Over the past few years I’ve started to grow some Chinese medicinal herbs. Astragalus, codonopsis and baical skullcap were herbs I just couldn’t imagine being without. This year was my first harvest and I was a little disappointed about the yield. Two years of effort brought forth very little roots. If only I had had this beautifully photographed and incredibly informative book to guide me, I would have easily avoided mistakes!
This book is written for both the casual home gardener interested in growing a few plants and the farmer interested in entering the market of Chinese Medicinal Herbs.
The book is authored
by Peg Schafer, who is not only a pioneer and authority on the subject
(after having been an organic Chinese medicinal herb farmer for over a
decade), but also has a gift for writing in an engaging and very
Part I of this book starts off by addressing many common concerns about growing Chinese Herbs. Why would someone be interested in growing Chinese herbs? Are they as potent as plants grown in China? Will the grower be introducing invasive species? Is there a market for these herbs?
In her concise yet thorough manner, Schafer addresses all these concerns.
As Schafer points out, there are many reasons to grow Chinese herbs. First, there is a lot of concern about the quality of herbs coming from China. Plants in the wild are being over-harvested and all plants coming out of China could potentially be exposed to pesticides and other harmful chemicals. Secondly, there is a growing concern about the availability of herbs from overseas. By learning to grow our own we ensure our access to these plants no matter the political climate.
I often hear from practitioners that the most potent Chinese herbs only come from their native habitat. Peg Schafer has an interesting analogy about this hypothesis in relation to wine. Not too long ago it was thought that the best wines could only be grown in the French terroir. However, after years of experimentation, the western coast of the United States has proven its ability to grow wines just as coveted as the French.
Moving beyond analogy, Schafer addresses the concern of cultivated vs. wild plants by sharing her specific ways of growing potent plants. (Tip: growing medicinal herbs is nothing like growing vegetable crops!) She backs up her claims with scientific testing (her herbs vs. imports) as well as organoleptic testing by Chinese Medicine Practitioners.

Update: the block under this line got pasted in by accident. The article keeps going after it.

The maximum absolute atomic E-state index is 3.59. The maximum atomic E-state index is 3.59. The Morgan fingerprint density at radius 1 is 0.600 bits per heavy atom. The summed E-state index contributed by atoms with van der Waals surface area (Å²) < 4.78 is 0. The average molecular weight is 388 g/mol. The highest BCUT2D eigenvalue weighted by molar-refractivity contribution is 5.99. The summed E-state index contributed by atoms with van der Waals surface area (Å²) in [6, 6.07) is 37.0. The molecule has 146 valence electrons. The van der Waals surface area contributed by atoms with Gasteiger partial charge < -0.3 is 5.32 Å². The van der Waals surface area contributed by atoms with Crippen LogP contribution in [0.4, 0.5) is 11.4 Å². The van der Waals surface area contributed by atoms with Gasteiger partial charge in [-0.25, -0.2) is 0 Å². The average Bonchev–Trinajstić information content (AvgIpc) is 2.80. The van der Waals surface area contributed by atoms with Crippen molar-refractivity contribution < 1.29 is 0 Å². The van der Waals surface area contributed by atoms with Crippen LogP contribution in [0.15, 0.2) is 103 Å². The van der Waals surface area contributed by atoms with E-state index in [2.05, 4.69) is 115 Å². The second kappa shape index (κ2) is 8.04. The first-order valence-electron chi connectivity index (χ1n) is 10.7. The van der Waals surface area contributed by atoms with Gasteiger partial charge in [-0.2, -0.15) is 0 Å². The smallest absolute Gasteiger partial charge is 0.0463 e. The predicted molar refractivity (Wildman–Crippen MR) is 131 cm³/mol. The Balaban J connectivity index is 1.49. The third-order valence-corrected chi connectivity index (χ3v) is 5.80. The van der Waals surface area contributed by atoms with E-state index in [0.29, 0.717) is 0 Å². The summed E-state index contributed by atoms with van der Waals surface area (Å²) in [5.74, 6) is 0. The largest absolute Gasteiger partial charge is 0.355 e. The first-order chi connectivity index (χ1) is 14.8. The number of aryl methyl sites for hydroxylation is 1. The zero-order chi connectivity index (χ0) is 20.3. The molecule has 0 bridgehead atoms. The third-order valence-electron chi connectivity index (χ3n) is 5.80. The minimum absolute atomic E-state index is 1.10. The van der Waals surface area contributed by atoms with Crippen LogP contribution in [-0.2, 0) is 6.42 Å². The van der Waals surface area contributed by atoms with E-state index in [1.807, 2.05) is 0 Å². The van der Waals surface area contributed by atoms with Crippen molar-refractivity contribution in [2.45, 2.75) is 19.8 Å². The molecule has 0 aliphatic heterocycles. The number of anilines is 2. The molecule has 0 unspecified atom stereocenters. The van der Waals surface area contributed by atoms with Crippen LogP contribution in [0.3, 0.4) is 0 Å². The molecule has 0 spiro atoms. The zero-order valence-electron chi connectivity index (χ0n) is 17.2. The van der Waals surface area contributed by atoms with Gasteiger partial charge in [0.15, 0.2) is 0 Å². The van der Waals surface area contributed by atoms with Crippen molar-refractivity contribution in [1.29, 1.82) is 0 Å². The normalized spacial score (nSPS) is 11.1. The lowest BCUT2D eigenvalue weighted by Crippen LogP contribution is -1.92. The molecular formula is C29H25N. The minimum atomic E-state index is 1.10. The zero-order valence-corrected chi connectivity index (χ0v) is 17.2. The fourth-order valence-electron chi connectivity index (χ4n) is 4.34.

Although this book is mainly geared towards Chinese herbs, any herb gardener will find the first part of this book full of interesting tips. From building the soil, to managing the crops, to harvesting, to seed collecting, Schafer expertly covers many areas of organic herbal gardening.
In part 2 Schafer delves into specific cultivation techniques for 79 different Chinese plants. This section covers germination requirements, troubleshooting techniques, harvesting methods, processing methods, beautiful photos and even medicinal information for each plant.
All of the information presented in the book comes from Schafer’s years of direct experience on her own farm and is a treasure for western dwellers who have grown fond of Chinese herbs, although I wouldn’t limit this book to strictly Chinese herb growers as the western herbalist will also find many familiar plants among the pages, such as Angelica sinensis and burdock (Arctium lappa).
I’ve been pouring over this book the whole winter and dreaming of my spring garden and the Chinese plants I will grow there. With Schafer’s informative book in hand I know I’ll have a lot more success growing my favorite Chinese herbs. I am looking forward to a garden full of peonies and codonopsis and skullcaps and on and on.
To purchase this book and support Schafer’s important work (and farm), buy it from her directly at: http://chinesemedicinalherbfarm.com/index.html
Part One: Cultivating to Conserve Connecting with Quality Asian Botanicals
Chapter One: Farming to Be Part of the Solution
Chapter Two: Herb Quality
Chapter Three: Cultivation in the Nursery, Garden, and Field
Chapter Four: The Harvest and Marketing
Chapter Five: Conservation and Global Trade in Medicinal Plants
Part Two: 79 Medicinal Herb Profiles